Saddle Up with Lemmon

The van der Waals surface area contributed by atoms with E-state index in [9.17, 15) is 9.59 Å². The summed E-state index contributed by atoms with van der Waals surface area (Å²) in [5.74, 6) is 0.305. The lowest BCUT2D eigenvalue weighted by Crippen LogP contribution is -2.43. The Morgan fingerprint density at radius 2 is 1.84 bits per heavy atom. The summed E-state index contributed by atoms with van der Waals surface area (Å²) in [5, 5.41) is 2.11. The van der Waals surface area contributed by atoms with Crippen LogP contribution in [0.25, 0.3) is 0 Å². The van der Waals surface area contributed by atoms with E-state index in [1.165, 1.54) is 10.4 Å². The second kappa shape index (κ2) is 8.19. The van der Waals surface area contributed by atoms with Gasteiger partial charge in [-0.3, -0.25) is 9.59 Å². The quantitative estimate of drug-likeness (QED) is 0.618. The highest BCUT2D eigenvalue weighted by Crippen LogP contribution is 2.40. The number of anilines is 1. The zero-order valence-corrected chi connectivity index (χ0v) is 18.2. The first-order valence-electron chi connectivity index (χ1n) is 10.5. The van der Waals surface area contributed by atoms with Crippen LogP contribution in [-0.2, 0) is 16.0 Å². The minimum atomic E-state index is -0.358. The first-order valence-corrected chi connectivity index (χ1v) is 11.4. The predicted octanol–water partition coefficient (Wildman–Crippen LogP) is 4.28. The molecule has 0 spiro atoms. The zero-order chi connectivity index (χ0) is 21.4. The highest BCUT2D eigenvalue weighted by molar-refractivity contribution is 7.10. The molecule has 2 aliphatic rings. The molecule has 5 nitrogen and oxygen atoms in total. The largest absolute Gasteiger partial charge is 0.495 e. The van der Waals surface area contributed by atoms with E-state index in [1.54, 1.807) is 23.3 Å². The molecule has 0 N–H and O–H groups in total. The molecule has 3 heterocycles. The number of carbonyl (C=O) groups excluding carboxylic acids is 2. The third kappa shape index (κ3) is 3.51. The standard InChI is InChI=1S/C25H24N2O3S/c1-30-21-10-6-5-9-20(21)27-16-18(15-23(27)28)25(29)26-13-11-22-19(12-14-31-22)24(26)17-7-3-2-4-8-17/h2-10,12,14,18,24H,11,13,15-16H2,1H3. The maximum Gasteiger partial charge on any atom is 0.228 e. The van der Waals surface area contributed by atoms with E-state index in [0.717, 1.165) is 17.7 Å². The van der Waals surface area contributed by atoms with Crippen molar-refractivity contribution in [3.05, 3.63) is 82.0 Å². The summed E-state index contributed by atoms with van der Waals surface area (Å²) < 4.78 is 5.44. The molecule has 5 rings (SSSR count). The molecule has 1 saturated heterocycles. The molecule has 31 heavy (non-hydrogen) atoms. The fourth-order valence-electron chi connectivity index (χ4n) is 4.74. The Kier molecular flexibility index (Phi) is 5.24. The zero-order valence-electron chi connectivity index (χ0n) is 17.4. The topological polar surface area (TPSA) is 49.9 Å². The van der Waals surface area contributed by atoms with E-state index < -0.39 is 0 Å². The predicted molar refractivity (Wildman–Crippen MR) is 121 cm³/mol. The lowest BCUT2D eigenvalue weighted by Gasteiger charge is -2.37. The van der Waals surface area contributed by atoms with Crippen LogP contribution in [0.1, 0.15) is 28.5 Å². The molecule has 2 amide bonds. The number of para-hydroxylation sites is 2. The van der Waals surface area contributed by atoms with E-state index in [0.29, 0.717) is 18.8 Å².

Jack Lemmon has always been considered an “everyman” actor, accessible, identifiable and pretty much always indelible. He excelled in comedies (particularly with good friend Billy Wilder), serious drama (including a turn in Shakespeare), and graced even a couple of musicals. It’s a wonder that, unlike such other “everyman” actors of the American screen from Gary Cooper to James Stewart to Henry Fonda, he only tried his hand at one Western. Based on Frank Harris’s fanciful 1930 memoir My Reminiscences As a Cowboy, director Delmer Daves’ film Cowboy (1958) cast Lemmon as the immigrant Irish-American Harris, who decides to leave behind his job as a Chicago hotel clerk and sign on as a hand for an arduous 2,000-mile cattle drive, a tenderfoot role that suited the neophyte film star, already an Oscar® winner for Mister Roberts and mostly seen in comedies to date, the exception being the tropical adventure Fire Down Below (1957) with Robert Mitchum and Rita Hayworth. Harris’s mentor is trail boss Tom Reese, sturdily and pitch-perfectly played by Glenn Ford, definitely an old hand on horseback who’s seen it all and won’t let the task of training a greenhorn affect the drive. Daves and screenwriters Edmund H. North and (uncredited at the time) Dalton Trumbo strove to make Cowboy a realistic depiction of life on the trail, with its ever-present dust, danger and deprivation, vital in portraying Harris’s growth as a cowhand as well as the disillusionment that sets in when his romantic notions of an open-sky life get repeatedly trampled. Humor and sorrow, cowpoke horseplay and life-and-death clashes are juxtaposed throughout, superbly balanced by Daves, who as writer and/or director already seared his brand on Broken Arrow, Drum Beat, White Feather, Jubal, The Last Wagon and 3:10 to Yuma and knew how to capture the real outdoors on film without romanticization. Among a fine ensemble helping Lemmon learn the ropes are Brian Donlevy, Richard Jaeckel, Dick York, Victor Manuel Mendoza and for romantic interest Anna Kashfi, along with an uncredited Strother Martin as the victim of a thoughtless prank gone fatally wrong. Although Lemmon never returned to the Old West (except briefly as a comic Professor Fate in The Great Race), he did veer off into deep dramatic terrain on occasion – a la The Apartment, Days of Wine and Roses and Save the Tiger – but keeping to concrete urban boulevards rather than outdoor frontier trails. You can judge how tall Lemmon sat in the saddle when Cowboy, featuring a thoughtful new Audio Commentary by seasoned Twilight Time hands Julie Kirgo, Nick Redman and Paul Seydor, rides out on hi-def Blu-ray February 16. Preorders open February 3.